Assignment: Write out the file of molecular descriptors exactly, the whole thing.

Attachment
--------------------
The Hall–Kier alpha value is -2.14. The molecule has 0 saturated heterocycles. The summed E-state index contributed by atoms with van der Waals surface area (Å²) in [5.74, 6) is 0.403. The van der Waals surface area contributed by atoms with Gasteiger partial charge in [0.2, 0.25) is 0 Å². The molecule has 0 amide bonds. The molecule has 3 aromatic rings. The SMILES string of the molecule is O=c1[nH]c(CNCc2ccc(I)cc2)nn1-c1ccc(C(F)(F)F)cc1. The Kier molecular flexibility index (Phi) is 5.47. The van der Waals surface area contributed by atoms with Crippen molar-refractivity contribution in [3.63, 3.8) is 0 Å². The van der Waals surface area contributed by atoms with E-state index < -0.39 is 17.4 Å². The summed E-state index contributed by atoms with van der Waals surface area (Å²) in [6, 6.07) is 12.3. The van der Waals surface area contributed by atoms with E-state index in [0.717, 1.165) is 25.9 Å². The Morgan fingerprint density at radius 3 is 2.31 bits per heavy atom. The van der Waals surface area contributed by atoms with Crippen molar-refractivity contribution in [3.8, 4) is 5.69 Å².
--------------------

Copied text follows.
The Hall–Kier alpha value is -2.14. The molecule has 0 saturated heterocycles. The summed E-state index contributed by atoms with van der Waals surface area (Å²) in [5.74, 6) is 0.403. The van der Waals surface area contributed by atoms with Gasteiger partial charge in [0.2, 0.25) is 0 Å². The molecule has 0 amide bonds. The molecule has 3 aromatic rings. The SMILES string of the molecule is O=c1[nH]c(CNCc2ccc(I)cc2)nn1-c1ccc(C(F)(F)F)cc1. The Kier molecular flexibility index (Phi) is 5.47. The van der Waals surface area contributed by atoms with Crippen molar-refractivity contribution in [3.63, 3.8) is 0 Å². The van der Waals surface area contributed by atoms with E-state index < -0.39 is 17.4 Å². The summed E-state index contributed by atoms with van der Waals surface area (Å²) in [6, 6.07) is 12.3. The van der Waals surface area contributed by atoms with E-state index in [0.717, 1.165) is 25.9 Å². The Morgan fingerprint density at radius 3 is 2.31 bits per heavy atom. The van der Waals surface area contributed by atoms with Crippen molar-refractivity contribution in [3.8, 4) is 5.69 Å².